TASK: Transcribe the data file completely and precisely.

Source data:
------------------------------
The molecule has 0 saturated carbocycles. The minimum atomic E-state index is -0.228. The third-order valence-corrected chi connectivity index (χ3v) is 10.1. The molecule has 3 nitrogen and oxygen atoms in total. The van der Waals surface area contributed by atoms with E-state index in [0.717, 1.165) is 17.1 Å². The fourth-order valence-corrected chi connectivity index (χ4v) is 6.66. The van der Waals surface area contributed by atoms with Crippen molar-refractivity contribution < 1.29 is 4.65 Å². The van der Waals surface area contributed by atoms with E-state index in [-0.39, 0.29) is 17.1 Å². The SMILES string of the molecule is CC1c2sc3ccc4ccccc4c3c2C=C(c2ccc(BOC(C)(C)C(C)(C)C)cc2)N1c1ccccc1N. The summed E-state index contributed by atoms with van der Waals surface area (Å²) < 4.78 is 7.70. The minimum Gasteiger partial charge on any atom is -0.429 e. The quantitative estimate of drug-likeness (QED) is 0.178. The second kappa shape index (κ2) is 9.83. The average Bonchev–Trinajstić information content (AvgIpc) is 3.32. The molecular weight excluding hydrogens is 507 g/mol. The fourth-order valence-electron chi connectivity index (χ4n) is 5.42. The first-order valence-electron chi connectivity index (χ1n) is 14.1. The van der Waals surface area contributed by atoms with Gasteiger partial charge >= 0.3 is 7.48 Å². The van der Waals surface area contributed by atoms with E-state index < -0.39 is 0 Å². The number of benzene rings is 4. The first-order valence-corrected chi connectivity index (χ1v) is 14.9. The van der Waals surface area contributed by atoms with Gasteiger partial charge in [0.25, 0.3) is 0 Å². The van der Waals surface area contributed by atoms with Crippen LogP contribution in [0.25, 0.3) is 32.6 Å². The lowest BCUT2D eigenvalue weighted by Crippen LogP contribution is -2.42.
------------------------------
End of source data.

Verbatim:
The molecule has 0 saturated carbocycles. The minimum atomic E-state index is -0.228. The third-order valence-corrected chi connectivity index (χ3v) is 10.1. The molecule has 3 nitrogen and oxygen atoms in total. The van der Waals surface area contributed by atoms with E-state index in [0.717, 1.165) is 17.1 Å². The fourth-order valence-corrected chi connectivity index (χ4v) is 6.66. The van der Waals surface area contributed by atoms with Crippen molar-refractivity contribution < 1.29 is 4.65 Å². The van der Waals surface area contributed by atoms with E-state index in [-0.39, 0.29) is 17.1 Å². The SMILES string of the molecule is CC1c2sc3ccc4ccccc4c3c2C=C(c2ccc(BOC(C)(C)C(C)(C)C)cc2)N1c1ccccc1N. The summed E-state index contributed by atoms with van der Waals surface area (Å²) < 4.78 is 7.70. The minimum Gasteiger partial charge on any atom is -0.429 e. The quantitative estimate of drug-likeness (QED) is 0.178. The second kappa shape index (κ2) is 9.83. The average Bonchev–Trinajstić information content (AvgIpc) is 3.32. The molecular weight excluding hydrogens is 507 g/mol. The fourth-order valence-electron chi connectivity index (χ4n) is 5.42. The first-order valence-electron chi connectivity index (χ1n) is 14.1. The van der Waals surface area contributed by atoms with Gasteiger partial charge >= 0.3 is 7.48 Å². The van der Waals surface area contributed by atoms with E-state index < -0.39 is 0 Å². The number of benzene rings is 4. The first-order valence-corrected chi connectivity index (χ1v) is 14.9. The van der Waals surface area contributed by atoms with Gasteiger partial charge in [0.25, 0.3) is 0 Å². The van der Waals surface area contributed by atoms with Crippen LogP contribution in [0.25, 0.3) is 32.6 Å². The lowest BCUT2D eigenvalue weighted by Crippen LogP contribution is -2.42.